In a decision issued Oct. 3 in California, Judge Edward Chen called the Department of Homeland Security’s “actions … based on animus against nonwhite, non-European immigrants in violation of Equal Protection guaranteed by the Constitution.” He said politely, with a lot of wiggle room, what most people would simply call “racist” and protected the immigrants from expulsion.
The DHS had decided that nearly 300,000 people who had temporary protected status (TPS), which allows them to live and work in the United States, would have to wrap up their lives and leave the U.S. Following Judge Chen’s decision, citizens of Sudan, El Salvador, Haiti and Nicaragua who legally live and work in the U.S. will now have their status continued. Meanwhile, a lawsuit challenging the DHS attempt to eliminate their protections continues.
TPS protects migrants in the U.S. who come from countries that have been hit by dire conditions, such as epidemics, war or natural disaster.
Rep. Frederica Wilson (D-Fla.), whose Miami district includes a large community of Haitian-Americans, told the Miami Herald on Oct. 4 that she wasn’t surprised that the judge found “direct evidence of animus.” From the beginning of Trump’s administration, and especially “more recently with the inhumane treatment of migrant children,” President Donald Trump has made it abundantly clear “that people with brown skin are unwelcome.”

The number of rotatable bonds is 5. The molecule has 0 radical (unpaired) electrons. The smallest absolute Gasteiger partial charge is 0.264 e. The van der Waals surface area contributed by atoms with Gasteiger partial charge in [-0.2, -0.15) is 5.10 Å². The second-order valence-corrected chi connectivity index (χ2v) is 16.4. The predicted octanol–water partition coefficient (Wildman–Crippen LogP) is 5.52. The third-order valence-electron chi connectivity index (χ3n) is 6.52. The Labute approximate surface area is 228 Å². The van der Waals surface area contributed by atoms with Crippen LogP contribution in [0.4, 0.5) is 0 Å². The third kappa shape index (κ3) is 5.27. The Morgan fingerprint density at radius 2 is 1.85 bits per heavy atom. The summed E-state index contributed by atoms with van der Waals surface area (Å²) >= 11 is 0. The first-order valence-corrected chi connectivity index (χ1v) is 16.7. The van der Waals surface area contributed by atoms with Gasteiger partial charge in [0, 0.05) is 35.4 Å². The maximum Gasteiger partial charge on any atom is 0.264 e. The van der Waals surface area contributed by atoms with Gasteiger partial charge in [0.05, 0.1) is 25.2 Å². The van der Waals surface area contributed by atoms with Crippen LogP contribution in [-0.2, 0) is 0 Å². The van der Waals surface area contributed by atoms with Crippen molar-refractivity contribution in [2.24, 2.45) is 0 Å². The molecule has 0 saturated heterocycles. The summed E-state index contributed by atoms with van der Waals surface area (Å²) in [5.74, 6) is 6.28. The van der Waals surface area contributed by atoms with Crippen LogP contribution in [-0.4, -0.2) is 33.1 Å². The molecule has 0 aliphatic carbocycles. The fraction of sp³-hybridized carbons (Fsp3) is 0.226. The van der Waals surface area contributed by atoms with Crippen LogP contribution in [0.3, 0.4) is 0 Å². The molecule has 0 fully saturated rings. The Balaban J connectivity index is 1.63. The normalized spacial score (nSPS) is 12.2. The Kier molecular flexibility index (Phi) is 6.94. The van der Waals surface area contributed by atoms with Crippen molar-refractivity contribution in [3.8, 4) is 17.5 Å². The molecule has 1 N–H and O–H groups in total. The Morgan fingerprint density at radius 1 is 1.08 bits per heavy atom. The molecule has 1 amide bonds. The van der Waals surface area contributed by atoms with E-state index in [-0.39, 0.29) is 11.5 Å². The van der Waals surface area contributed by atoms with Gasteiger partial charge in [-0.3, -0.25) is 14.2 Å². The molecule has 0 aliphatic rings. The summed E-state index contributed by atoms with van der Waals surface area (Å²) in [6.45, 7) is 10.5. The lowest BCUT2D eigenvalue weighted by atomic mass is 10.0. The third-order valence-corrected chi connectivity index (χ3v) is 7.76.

Wilson has visited Haiti and seen the extreme devastation, including damage from hurricanes, a 2010 earthquake and two outbreaks of cholera introduced by United Nations “peacekeepers.” According to Wilson, “There is a definite need to continue TPS for Haitian nationals.”
According to the Center for Migration Studies, 51,700 TPS holders work in construction. Other industries also have thousands of TPS workers: 32,400 in restaurants and food services, 15,800 in landscaping services, 10,000 in child care and 9,200 in grocery stores.
On the same day that Chen made his ruling, six tractor-trailers driven by immigrants with TPS surrounded the Los Angeles Detention Center. This action was part of three days of protests at the port by the Teamsters, demanding that drivers be given the status of workers, with benefits, not treated as independent contractors.
Ron Herrera, vice president of the Western Region of the Teamsters, said that the action is part of a new era in the Teamsters union, where they intend to advocate on behalf of their immigrant members.
“We’re a little late and we were never at the front, but when the dynamics of our people changed, we had to change with it,” Herrera told BuzzFeed News on Oct. 3. “We realized a majority of workers we’re trying to organize are TPS holders and immigrants. A lot of them were predominantly immigrant Hispanics.”